Fluid in the Middle Ear: Tips for Parents

Armen Hareyan's picture
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A doctor said your child has fluid in the middle ear, also called otitis (oh-TIE-Tus) media with effusion (uh-FEW-zhun) (OME). Fluid usually does not bother children and it almost always goes away on its own. This does not have to be treated with antibiotics, unless it lasts for a few months. Here are some facts about OME and ear infections.

What are the main kinds of ear infections?

  • Swimmer's ear (otitis externa) is an infection of the ear canal that can be painful and is treated with eardrops.
  • A middle ear infection, which a doctor might call "acute otitis media" (AOM), may cause ear pain, fever, or an inflamed eardrum, and is often treated with oral antibiotics.

What causes OME?
Fluid may build up in the middle ear for two reasons. When a child has a cold, the middle ear makes fluid just as the nose does - it just doesn't run out as easily from the middle ear. After a middle ear infection, fluid may take a month or longer to go away.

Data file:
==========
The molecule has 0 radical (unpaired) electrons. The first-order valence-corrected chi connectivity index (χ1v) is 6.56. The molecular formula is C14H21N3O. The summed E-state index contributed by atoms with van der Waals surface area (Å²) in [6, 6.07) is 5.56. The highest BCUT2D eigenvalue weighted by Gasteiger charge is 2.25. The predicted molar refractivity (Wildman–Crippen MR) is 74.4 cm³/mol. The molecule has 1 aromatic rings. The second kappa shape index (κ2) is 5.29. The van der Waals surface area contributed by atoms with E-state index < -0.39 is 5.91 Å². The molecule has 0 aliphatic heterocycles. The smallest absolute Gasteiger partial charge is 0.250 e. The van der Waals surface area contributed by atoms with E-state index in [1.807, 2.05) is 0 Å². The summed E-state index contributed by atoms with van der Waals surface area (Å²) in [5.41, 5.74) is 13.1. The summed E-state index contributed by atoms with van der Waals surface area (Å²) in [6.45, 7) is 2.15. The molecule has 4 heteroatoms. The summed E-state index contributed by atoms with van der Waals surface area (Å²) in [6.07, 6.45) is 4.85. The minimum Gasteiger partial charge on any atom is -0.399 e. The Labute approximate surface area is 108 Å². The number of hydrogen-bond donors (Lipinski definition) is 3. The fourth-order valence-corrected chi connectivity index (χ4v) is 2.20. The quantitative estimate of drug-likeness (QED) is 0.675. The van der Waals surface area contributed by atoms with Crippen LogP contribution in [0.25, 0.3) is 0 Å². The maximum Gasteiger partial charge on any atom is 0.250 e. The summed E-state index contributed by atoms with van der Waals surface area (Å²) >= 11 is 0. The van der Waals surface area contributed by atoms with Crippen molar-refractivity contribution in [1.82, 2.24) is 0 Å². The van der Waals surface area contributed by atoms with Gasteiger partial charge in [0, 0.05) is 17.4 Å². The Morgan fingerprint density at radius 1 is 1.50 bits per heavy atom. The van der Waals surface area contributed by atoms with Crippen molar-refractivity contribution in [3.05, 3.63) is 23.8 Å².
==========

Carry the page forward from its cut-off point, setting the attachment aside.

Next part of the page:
Are antibiotics ever needed for OME?
Sometimes antibiotics may be needed if the fluid is still present after a few months and is causing decreased hearing in both ears. For this reason, your child will need an ear check in a few months. If there is still fluid in the middle ear, your child may need a hearing test.

What should I do?

  • The best treatment is to wait and watch your child. Since fluid in the middle ear rarely bothers children, it is best to let it go away on its own. Right now, your child might not need antibiotics.
  • You may need to schedule a visit to see the doctor again in a few months to be sure the fluid is gone.

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Why not try antibiotics now?
Taking antibiotics when they are not needed can be harmful. Each time people take antibiotics, they are more likely to carry resistant germs in their noses and throats. Common antibiotics cannot kill these resistant germs. Your child may need antibiotics that are more costly, given by a needle, and/or administered in the hospital. Since OME will almost always get better on its own, it is better to wait and take antibiotics only when they are needed.

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Centers for Disease Control and Prevention
National Center for Infectious Diseases
Division of Bacterial and Mycotic Diseases

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